Who Remembers When Michigan Was Rattled With Sonic Booms?
There was a time where Michigan was rattled by the sound of military jets breaking the sound barrier at 767 mph. When the B-58 Hustler was completed in the early 1960s, speeds capable of breaking through the sound barrier became easier than ever, and many people were not too happy about it, as flights were consistently held near the Great Lakes, causing thousands of people to be disturbed, as Orange Bean Indiana recalls:
From 1955 to 1973, Americans filed over 40,000 complaints against the Air Force because the endless sonic booms. Because of its strategic location, Illinois, eastern Wisconsin, northern and central Indiana, and Michigan found themselves frequently plagued by this “man-made thunder” from 1960 to 1969. In fact, these states had earned the semi-official nickname “The Sonic Boom Corridors.”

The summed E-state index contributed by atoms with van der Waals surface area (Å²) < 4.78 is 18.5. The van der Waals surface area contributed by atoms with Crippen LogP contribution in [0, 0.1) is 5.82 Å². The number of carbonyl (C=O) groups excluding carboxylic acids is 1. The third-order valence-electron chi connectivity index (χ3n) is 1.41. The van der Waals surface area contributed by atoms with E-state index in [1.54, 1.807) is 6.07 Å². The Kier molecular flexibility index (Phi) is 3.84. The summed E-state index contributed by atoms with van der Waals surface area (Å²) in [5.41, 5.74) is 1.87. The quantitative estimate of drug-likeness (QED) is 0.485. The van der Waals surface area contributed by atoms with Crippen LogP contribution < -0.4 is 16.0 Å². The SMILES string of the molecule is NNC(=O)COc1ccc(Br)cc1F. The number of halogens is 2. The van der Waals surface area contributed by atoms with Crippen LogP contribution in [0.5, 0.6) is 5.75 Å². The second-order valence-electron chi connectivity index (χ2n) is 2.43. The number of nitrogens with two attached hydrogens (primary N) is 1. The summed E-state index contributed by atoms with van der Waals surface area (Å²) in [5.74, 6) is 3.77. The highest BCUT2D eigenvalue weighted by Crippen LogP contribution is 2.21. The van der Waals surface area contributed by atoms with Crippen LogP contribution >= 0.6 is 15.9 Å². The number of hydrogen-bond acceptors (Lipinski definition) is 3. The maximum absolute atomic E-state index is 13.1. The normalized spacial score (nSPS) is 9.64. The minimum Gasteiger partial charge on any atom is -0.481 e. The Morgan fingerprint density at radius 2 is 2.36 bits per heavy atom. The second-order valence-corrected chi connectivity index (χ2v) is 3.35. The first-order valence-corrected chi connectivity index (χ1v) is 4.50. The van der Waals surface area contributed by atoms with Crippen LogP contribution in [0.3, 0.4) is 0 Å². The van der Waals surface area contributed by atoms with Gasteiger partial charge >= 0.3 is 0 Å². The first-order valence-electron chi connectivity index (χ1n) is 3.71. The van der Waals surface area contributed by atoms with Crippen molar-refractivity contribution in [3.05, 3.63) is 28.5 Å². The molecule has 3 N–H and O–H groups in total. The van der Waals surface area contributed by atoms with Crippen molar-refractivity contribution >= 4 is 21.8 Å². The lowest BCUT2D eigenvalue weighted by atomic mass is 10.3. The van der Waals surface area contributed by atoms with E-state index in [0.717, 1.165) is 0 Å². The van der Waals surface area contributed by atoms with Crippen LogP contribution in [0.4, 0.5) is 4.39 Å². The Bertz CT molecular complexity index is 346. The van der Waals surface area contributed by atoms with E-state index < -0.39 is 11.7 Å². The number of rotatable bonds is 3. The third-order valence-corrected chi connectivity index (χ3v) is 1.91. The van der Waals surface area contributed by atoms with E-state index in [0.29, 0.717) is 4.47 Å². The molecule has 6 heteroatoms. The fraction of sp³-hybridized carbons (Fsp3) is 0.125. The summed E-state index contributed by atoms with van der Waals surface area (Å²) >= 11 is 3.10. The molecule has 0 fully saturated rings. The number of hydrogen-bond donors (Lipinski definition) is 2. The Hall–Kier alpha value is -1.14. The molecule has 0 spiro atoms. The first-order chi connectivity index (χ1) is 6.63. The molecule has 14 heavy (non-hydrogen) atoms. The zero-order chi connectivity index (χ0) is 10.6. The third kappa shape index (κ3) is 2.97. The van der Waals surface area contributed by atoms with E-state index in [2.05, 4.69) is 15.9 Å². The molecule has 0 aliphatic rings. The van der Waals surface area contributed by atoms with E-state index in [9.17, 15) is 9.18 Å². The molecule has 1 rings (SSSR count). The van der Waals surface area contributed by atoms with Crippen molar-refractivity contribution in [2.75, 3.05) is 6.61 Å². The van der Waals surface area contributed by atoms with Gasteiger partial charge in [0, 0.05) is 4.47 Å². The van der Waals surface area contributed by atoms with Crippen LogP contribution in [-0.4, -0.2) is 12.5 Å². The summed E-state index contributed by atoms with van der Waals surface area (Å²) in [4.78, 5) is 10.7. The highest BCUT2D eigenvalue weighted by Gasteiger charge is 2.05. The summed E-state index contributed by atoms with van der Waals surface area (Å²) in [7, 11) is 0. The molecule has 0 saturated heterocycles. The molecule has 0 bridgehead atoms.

End of the Booms
Finally in 1973, after getting so many complaints from residents, the FAA banned jets from going supersonic over land because of sonic boom because of the complaints and the financial struggle, and that's why it's very rare to hear them today, unless it's a necessary action taken by a fighter jet.
Natural Sonic Booms
It's often in Southwest Michigan during winter we hear what's described as thunder, much like the noises created by a jet breaking the sound barrier. It's almost annually that people and news organizations will report on these loud noises happening in multiple cities, and many times those are what's known as "Ice Quakes," which is cracking action in frozen soil or rock saturated with water or ice.
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